In constant collision and interaction with each other, we are constantly creating and recreating each other. And ourselves, but what do we really know of ourselves without others to caress and bounce against?
I have lived much of my life in isolated fear, but it is the pain and scars of growth that make me who I am, and I cherish them. And it isn’t all pain.
Furthermore, I have been wary of feeling too much an insular part with my family, my closest non-monogamous partners. I cherish too much the safety of that belonging. In belonging so hard that I subsume myself, I can feel safe, but then I am forfeiting the risk of further creative collisions. I tell myself I have found what I wanted, but I arrest my own development. In reaction, I can easily begin isolating myself from the group, but again, I arrest my own development.
The way forward is through: to keep moving, but not necessarily like an arrow or a runner, but more like a gas. Keep bouncing around, see who you collide with, see what happens. Keep colliding against the same people, even, but don’t get caught up too much in the “Us”-ness, because it is its own destructive illusion.
…as Dave Renton wrote in his excellent bio of [CLR] James: “If Marxists are unwilling to think the language of sport, of cricket, and football too, and of all the other games in which millions spend their leisure, then for whom do we have any right to speak?”
Bam. Love that, Dave. But why do you think that you, or Marxists in general, or anyone really should be “speaking for” people? Instead can we speak with people, and more specifically with our neighbors? Can we learn to speak across difference? I think that’s a much more urgent challenge. If we, as radicals or progressives, want to speak with our neighbors, we have to be willing to think and act with respect. And that challenge is issued equally for sports fans and not, athletes and not. It is the specific and compelling challenge of neighborliness: to acknowledge and respect difference where we find it. To be able to speak across difference is to challenge, confront, and admire difference in the embrace of incommensurability.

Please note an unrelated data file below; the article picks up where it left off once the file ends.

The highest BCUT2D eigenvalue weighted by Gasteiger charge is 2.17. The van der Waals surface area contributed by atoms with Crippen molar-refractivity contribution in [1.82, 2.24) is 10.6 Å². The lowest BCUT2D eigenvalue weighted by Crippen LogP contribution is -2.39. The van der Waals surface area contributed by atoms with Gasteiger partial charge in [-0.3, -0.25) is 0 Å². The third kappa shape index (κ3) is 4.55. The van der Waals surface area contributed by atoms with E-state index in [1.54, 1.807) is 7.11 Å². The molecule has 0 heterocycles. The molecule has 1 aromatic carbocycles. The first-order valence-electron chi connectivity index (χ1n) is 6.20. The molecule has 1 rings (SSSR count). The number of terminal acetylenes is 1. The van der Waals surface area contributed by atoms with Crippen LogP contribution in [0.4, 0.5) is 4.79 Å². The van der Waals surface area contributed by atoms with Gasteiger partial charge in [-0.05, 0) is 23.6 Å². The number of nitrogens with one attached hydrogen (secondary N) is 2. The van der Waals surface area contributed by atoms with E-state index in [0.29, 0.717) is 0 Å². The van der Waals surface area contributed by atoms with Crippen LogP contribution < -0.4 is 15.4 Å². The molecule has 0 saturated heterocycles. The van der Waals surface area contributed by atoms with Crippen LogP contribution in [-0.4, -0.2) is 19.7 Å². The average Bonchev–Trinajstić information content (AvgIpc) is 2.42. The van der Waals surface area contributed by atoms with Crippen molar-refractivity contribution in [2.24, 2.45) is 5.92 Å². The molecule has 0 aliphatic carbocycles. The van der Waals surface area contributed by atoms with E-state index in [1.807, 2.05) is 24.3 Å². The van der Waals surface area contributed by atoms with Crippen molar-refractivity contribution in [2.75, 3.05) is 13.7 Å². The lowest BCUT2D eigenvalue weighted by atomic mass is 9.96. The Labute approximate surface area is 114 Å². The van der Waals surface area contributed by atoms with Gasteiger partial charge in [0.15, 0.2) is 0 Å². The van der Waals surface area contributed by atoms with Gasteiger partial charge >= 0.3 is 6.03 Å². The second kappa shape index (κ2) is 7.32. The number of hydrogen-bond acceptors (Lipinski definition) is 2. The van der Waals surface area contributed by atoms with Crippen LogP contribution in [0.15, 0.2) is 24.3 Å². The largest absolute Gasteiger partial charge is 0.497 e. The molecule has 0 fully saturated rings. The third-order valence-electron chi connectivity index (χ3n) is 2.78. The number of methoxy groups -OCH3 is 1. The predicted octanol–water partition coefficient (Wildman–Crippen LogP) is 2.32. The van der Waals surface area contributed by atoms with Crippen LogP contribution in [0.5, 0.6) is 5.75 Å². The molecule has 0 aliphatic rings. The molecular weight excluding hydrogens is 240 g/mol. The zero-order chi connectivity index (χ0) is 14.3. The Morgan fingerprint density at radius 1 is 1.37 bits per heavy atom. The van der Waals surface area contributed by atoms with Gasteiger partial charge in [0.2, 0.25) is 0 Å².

I think we need to abandon the language of “education,” of experts, professionals, vanguards. We need to ask instead: what parts of leftist praxis legitimately support and foster people’s capacity toward self-determination?
I’m quoting this later part about “leftist praxis” needing to be more “live-and-let-live” neighborliness than “experts educating those who need it” because, I think, it speaks further to the creative, life-affirming aspect of collision and interaction. To be together, rather than trying to “be a ____” together, is the challenge of living.
You can’t just find a neighborhood or a family or a community. You must practice neighborliness and being-together, as the former “goals” are really modes of being rather than things one can achieve. They are created through activity, not found and inhabited. Granted, it requires the activity of others, and that can be frustrating when other people won’t meet you where you are and practice togetherness the same way. That’s where it becomes a radical challenge, I suppose, and where practicing acceptance and “live and let live” becomes an even more important component of individual well-being.